I’m thankful for pastors. I’m honored to be counted among you and love your company. I’m thankful for our unique bond; brothers and sisters in Christ, yes, but also as a band of God’s own shepherds keeping watch over our flocks. I love to hear about your churches, to learn what you’re preaching and what you’re reading.
I love laughing with pastors. Who else has the kinds of stories we have, some we can only tell among ourselves? I love our camaraderie around our common duties. Others speak flippantly about marryin’ and buryin’ but we know the weight of pronouncing “husband and wife,” or of marking the passage of a saint into the house of the Lord forever. We know, too, the unsettling duty of funerals for the lost. We have stories of babies and board meetings and bullies.
I’m thankful for you who preach—who lift a text there in your study, turning it in your hands, learning its weight and worth, and then standing in front of the saints, all of us so utterly ordinary, and delivering the Word of God.
I’m thankful for pastors who have borne the battle in the heat of the day, who have been wounded deeply yet not lost their love for Christ or his people. Jesus called those blessed who are insulted, persecuted, and falsely accused, and so some of you have been treated this year. I bless you in Jesus’ name.
I’m thankful for pastors who feel greatly rewarded when they can open their Bibles to teach a young believer or to fortify an old one, who relish the holy privilege of introducing someone to Jesus. I’m thankful for pastors who make friends at coffee shops or health clubs, like Jesus eating gladly with tax collectors and sinners.
I’m thankful for pastors who pray, bowing unseen but by God, to beseech him to part some flood or quiet a storm, for a sermon that lies tangled on the desk, for parishioners who seem too sick in heart or body to get well; pastors whose prayers are fists against the gates of hell and who wield God’s promises as the sword of the Lord; for pastors whose prayers lay open their own souls and who lose track of time when they’re with Jesus.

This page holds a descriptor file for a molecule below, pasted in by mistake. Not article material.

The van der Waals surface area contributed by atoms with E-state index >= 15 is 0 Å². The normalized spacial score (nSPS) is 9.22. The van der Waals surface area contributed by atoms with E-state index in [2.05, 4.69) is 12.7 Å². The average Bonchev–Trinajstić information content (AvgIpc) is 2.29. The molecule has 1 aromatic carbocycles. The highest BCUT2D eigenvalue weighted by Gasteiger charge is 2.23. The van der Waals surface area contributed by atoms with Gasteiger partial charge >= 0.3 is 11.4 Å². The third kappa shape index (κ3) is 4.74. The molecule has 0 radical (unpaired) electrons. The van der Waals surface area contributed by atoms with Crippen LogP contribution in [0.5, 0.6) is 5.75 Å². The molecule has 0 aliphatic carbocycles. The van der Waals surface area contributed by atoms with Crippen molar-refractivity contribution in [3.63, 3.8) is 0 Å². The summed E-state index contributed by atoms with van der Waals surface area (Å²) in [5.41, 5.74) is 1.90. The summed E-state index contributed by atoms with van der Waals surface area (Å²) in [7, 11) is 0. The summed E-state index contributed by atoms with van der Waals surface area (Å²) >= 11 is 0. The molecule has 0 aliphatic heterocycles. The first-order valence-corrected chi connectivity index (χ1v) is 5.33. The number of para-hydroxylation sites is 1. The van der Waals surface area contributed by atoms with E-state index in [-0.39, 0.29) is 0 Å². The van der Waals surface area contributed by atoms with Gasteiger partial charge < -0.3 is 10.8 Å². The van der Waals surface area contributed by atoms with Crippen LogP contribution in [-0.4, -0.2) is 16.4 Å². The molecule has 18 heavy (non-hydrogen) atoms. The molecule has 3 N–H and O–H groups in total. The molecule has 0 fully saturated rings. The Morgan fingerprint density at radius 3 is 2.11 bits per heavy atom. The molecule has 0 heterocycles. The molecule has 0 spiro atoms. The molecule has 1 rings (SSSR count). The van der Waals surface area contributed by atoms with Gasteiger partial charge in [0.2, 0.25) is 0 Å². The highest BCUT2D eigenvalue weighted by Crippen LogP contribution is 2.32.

I’m thankful for pastors in small places who have stood aching with self-doubt in some large auditorium and then gone home realizing, as R. S. Thomas wrote, “I was a vicar of large things in a small parish.” I’m thankful, too, for big church pastors who are humble and who put more stock in the quality of their sheep than the size of their flock, who know that they are not mere managers of an organization but are entrusted with the household of God.
I’m thankful for pastors too young to have ever worn a suit to church and don’t know their way around a hymnal like I do, yet who love Jesus, his people, and the Scriptures. I love the feel of them standing on my shoulders. I’m thankful for old pastors who, despite waning strength and war stories, are like stalwart old Caleb, willing still to face giants, if need be, in order to settle their people safely home.
So thank you, dear shepherds, for your company and your work in the Lord. Remember Galatians 6:9, “Let us not become weary in doing good …” (Does he know what he’s asking?!) “… for at the proper time we will reap a harvest if we do not give up.”
Be ye glad!
Lee Eclov recently retired after 40 years of local pastoral ministry and now focuses on ministry among pastors. He is the author of Feels Like Home: How Rediscovering the Church as Family Changes Everything and Pastoral Graces: Reflections on the Care of Souls (Moody Publishers), as well as being a frequent contributor to Preaching Today and CT Pastors. To learn more about his Pastors' Gatherings visit www.leeeclov.com.